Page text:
Betty came into Langley Memorial Hospital with a lump on her neck that was linked back to a terminal cancer that ultimately consuming her body and her life.
But Dr. Mitra Maharaj chose to share this Langley woman’s story, not because of its heartbreaking outcome, but because of all the positives that she and her “devoted” husband found during her journey of health care at LMH.
Maharaj, the site medical director, shared the story of how she went from an inconclusive needle biopsy to the day surgery removal of the lump that found the origin in colon cancer cells.
Then, a CAT scan found the disease had spread to her pancreas, which meant further surgery.
“Over the subsequent weeks, the nurses got to know Betty and her husband well,” Maharaj said. And he and other staff learned of the couple’s disheartening experiences when transferred to another Lower Mainland hospital for the surgery – which was cancelled and rescheduled multiple times as more seriously ill patient care took precedence.
The second surgery complete, Betty was returned to LMH to convalesce, Maharaj told the crowd of 350-plus gala guests.
She received help from physio and occupational therapists to enable her to return home. But sadly, her return home was short-lived as she “struggled to regain her health” and failed.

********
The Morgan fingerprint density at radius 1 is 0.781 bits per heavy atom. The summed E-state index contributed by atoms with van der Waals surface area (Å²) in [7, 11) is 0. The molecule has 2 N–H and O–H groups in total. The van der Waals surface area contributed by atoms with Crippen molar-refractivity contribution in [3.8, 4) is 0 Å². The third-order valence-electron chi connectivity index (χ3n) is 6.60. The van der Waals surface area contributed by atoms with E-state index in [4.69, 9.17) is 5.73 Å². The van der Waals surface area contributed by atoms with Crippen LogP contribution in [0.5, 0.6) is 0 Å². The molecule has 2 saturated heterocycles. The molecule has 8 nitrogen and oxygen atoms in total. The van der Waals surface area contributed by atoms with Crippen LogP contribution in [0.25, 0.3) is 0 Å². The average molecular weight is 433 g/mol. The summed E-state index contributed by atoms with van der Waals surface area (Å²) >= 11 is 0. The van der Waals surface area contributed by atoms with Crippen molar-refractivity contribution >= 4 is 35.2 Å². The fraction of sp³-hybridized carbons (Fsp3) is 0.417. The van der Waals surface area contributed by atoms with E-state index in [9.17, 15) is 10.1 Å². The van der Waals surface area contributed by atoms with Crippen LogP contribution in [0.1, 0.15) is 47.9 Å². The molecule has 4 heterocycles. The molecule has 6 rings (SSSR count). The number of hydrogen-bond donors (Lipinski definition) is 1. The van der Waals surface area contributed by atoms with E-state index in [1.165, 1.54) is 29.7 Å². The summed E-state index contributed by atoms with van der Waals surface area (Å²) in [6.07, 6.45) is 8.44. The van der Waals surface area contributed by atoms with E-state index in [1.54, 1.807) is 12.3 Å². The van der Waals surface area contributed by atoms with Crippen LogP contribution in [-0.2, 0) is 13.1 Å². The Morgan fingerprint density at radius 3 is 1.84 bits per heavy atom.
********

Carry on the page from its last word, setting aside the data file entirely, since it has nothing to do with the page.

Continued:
Despite chemotherapy, she would not recover, and it would become clear the disease was taking its toll on her system.
After her passing in hospice, Maharaj kept in touch with Betty’s husband – who, himself, was a patient.
In time, he would reflect more on their experiences and how “Betty had felt supported and care for as a person throughout the various stages of her care in Langley, rather than being treated as an impersonal diagnosis – as had been her experience when she left our community.”
The couple was grateful for what Betty’s husband called the “compassion and expertise” of the nurses, doctors, and allied health care professionals at Langley.
“They were grateful for… how everyone did everything they could to help Betty,” her husband repeatedly expressed to Maharaj.
Ahead of Saturday’s gala, the doctor reflected further on Betty’s journey, and said her story illustrates the fundamental importance of relationships between this community hospital and the patients it serves.
He was amazed at how many people interacted with and cared for Betty, how many pieces of specialized equipment were critical to every stage of her care. And even though she eventually passed away, he said he was proud of the quality of care she received: “The best possible care right here in her community.”
That in essence, he said, is what makes Langley hospital “great.”
“The people who work in our hospital embody compassion and commitment to the best possible care. They treat every patient who walks through our doors like a member of their own family.”
The LMH team “walks with every patient through every step of their health care journey, whether it’s an outpatient clinic or a diagnostic procedure using advanced technology, or for a surgery focused on returning that patient to their health and their home as quickly as possible, Langley Memorial Hospital is there with you every step of the way.”